There should be some sort of hiker matching service, where we can specify what we want and can offer (chatty, quiet, good cook, etc) and get matched up with some other normal person who just wants to not hike alone.

    • Laine,
      You posted this almost two years ago, I too am a women who loves to be outside, but can’t find many other women who enjoy the same. I get a lot of more time off than my hubby so find myself hiking alone. On my way to the Smokies tonight for my first solo overnight. Got my knife all ready to go.

      • Hi – and years later, I want to echo your sentiment Wendy. It’s been impossible for me to find anyone to join me on the Long Trail in VT, and for some reason, that is not one that many organized groups do outtings on.
        A hiker-match service is a great idea!

  10. I do quite a lot of my hiking by myself. I definitely think it is safer walking with others. For me the rewards outweight the risks.

    I have these awesome moments when walking alone where I am just in awe of the scenery. For whatever reason the intensity of these experiences are reduced when I'm which company.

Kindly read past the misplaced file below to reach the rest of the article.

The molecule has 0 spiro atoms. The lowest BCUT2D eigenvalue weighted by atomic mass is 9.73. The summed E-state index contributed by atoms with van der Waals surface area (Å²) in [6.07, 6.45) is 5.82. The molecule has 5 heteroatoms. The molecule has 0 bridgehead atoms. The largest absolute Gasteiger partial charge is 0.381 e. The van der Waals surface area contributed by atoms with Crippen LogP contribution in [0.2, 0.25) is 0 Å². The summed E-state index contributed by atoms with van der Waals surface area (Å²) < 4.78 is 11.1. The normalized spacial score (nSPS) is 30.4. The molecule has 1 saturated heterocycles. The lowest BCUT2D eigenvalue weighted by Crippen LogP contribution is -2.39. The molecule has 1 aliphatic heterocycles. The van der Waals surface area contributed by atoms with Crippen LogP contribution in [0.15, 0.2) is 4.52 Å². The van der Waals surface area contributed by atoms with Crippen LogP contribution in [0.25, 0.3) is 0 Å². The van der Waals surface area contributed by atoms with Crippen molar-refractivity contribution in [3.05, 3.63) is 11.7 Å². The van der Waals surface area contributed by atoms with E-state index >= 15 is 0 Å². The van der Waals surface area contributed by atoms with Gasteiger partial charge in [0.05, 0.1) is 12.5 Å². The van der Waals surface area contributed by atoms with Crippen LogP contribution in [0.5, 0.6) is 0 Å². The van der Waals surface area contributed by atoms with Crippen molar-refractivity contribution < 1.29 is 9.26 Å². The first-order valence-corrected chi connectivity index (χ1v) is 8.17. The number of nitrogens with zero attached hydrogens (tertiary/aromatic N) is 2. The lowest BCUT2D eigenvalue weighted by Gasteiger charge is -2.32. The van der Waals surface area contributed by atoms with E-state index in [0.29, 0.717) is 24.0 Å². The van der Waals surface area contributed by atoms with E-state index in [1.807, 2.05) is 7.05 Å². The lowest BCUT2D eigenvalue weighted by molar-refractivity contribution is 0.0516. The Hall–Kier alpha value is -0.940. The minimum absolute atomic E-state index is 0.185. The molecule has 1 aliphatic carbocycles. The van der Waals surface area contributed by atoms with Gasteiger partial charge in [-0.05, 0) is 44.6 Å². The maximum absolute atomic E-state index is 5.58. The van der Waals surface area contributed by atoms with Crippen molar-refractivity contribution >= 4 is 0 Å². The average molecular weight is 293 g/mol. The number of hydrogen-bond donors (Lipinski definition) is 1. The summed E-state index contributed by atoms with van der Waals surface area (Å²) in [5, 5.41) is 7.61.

A GPS locator beacon goes someway towards minimising the risk of hiking alone.

  11. Chris: Very good advice, as usual.

    Steve: Funny you mention that. I am working on trying to notice things better this year, also to help become a better photographer. Retraining my perception (and patience) has been difficult, but I am making headway.

    Chas: Get out there. Backpacking alone has some subtle rewards.

    Tom: I hike with someone else in winter to appease my wife. I also do some pretty ambitions hikes in winter, that are more dangerous. Adams in winter is very different than Mt Adams in spring or fall.

    Laine: is a decent way to meet people who are willing/like to hike in smaller groups. Posting on a group's message board can work to cull a single person from the pack. Another thing I used to do what to become an event organizer, so I could keep my hikes small.

    Thomas: Good point. The experience is much more intense when alone.